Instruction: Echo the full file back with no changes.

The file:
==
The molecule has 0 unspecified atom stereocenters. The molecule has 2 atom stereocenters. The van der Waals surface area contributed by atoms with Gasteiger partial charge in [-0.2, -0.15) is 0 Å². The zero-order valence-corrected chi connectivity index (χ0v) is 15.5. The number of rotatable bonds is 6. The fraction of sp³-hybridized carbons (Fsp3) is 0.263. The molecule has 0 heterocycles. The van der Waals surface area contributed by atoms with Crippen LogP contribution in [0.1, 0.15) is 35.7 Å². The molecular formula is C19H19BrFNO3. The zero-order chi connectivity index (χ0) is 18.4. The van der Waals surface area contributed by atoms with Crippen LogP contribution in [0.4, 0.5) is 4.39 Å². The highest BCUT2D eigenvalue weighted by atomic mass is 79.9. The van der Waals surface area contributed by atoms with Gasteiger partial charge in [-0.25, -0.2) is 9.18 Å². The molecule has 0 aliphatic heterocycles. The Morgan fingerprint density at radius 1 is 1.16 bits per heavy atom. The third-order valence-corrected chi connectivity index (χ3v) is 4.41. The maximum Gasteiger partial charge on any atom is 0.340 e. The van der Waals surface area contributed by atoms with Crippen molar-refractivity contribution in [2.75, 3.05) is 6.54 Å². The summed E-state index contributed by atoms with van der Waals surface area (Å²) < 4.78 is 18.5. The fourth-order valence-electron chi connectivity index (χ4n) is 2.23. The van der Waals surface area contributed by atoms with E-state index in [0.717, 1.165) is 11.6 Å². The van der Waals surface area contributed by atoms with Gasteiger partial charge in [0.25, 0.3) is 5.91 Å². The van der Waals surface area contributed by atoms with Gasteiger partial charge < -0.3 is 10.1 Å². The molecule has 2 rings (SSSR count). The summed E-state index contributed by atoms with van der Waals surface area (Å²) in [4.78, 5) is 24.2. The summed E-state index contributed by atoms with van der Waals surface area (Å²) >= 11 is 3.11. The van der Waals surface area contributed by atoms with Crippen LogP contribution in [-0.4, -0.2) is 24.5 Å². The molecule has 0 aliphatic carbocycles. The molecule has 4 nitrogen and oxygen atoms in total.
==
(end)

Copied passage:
The molecule has 0 unspecified atom stereocenters. The molecule has 2 atom stereocenters. The van der Waals surface area contributed by atoms with Gasteiger partial charge in [-0.2, -0.15) is 0 Å². The zero-order valence-corrected chi connectivity index (χ0v) is 15.5. The number of rotatable bonds is 6. The fraction of sp³-hybridized carbons (Fsp3) is 0.263. The molecule has 0 heterocycles. The van der Waals surface area contributed by atoms with Crippen LogP contribution in [0.1, 0.15) is 35.7 Å². The molecular formula is C19H19BrFNO3. The zero-order chi connectivity index (χ0) is 18.4. The van der Waals surface area contributed by atoms with Crippen LogP contribution in [0.4, 0.5) is 4.39 Å². The highest BCUT2D eigenvalue weighted by atomic mass is 79.9. The van der Waals surface area contributed by atoms with Gasteiger partial charge in [-0.25, -0.2) is 9.18 Å². The molecule has 0 aliphatic heterocycles. The Morgan fingerprint density at radius 1 is 1.16 bits per heavy atom. The third-order valence-corrected chi connectivity index (χ3v) is 4.41. The maximum Gasteiger partial charge on any atom is 0.340 e. The van der Waals surface area contributed by atoms with Crippen molar-refractivity contribution in [2.75, 3.05) is 6.54 Å². The summed E-state index contributed by atoms with van der Waals surface area (Å²) < 4.78 is 18.5. The fourth-order valence-electron chi connectivity index (χ4n) is 2.23. The van der Waals surface area contributed by atoms with E-state index in [0.717, 1.165) is 11.6 Å². The van der Waals surface area contributed by atoms with Gasteiger partial charge in [0.25, 0.3) is 5.91 Å². The van der Waals surface area contributed by atoms with Gasteiger partial charge < -0.3 is 10.1 Å². The molecule has 2 rings (SSSR count). The summed E-state index contributed by atoms with van der Waals surface area (Å²) in [4.78, 5) is 24.2. The summed E-state index contributed by atoms with van der Waals surface area (Å²) >= 11 is 3.11. The van der Waals surface area contributed by atoms with Crippen LogP contribution in [-0.4, -0.2) is 24.5 Å². The molecule has 0 aliphatic carbocycles. The molecule has 4 nitrogen and oxygen atoms in total.